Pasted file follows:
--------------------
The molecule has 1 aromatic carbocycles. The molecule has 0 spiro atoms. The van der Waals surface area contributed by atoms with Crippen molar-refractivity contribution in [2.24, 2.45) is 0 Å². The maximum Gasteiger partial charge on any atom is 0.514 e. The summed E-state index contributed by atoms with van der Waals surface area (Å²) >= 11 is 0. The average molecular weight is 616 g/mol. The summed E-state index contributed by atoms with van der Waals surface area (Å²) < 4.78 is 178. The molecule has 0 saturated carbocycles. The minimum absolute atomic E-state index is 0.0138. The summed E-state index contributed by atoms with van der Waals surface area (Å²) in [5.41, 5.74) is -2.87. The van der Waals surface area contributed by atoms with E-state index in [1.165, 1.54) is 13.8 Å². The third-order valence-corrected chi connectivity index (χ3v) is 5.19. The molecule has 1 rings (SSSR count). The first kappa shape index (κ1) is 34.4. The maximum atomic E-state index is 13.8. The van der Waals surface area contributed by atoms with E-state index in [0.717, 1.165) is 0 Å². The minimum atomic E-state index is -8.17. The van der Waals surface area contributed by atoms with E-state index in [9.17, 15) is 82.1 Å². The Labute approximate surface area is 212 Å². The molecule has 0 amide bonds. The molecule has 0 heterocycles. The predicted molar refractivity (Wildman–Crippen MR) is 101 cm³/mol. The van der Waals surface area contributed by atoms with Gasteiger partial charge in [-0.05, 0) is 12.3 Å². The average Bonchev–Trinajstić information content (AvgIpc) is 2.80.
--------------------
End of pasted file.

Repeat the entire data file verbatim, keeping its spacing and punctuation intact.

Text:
The molecule has 1 aromatic carbocycles. The molecule has 0 spiro atoms. The van der Waals surface area contributed by atoms with Crippen molar-refractivity contribution in [2.24, 2.45) is 0 Å². The maximum Gasteiger partial charge on any atom is 0.514 e. The summed E-state index contributed by atoms with van der Waals surface area (Å²) >= 11 is 0. The average molecular weight is 616 g/mol. The summed E-state index contributed by atoms with van der Waals surface area (Å²) < 4.78 is 178. The molecule has 0 saturated carbocycles. The minimum absolute atomic E-state index is 0.0138. The summed E-state index contributed by atoms with van der Waals surface area (Å²) in [5.41, 5.74) is -2.87. The van der Waals surface area contributed by atoms with E-state index in [1.165, 1.54) is 13.8 Å². The third-order valence-corrected chi connectivity index (χ3v) is 5.19. The molecule has 1 rings (SSSR count). The first kappa shape index (κ1) is 34.4. The maximum atomic E-state index is 13.8. The van der Waals surface area contributed by atoms with E-state index in [0.717, 1.165) is 0 Å². The minimum atomic E-state index is -8.17. The van der Waals surface area contributed by atoms with E-state index in [9.17, 15) is 82.1 Å². The Labute approximate surface area is 212 Å². The molecule has 0 amide bonds. The molecule has 0 heterocycles. The predicted molar refractivity (Wildman–Crippen MR) is 101 cm³/mol. The van der Waals surface area contributed by atoms with Gasteiger partial charge in [-0.05, 0) is 12.3 Å². The average Bonchev–Trinajstić information content (AvgIpc) is 2.80.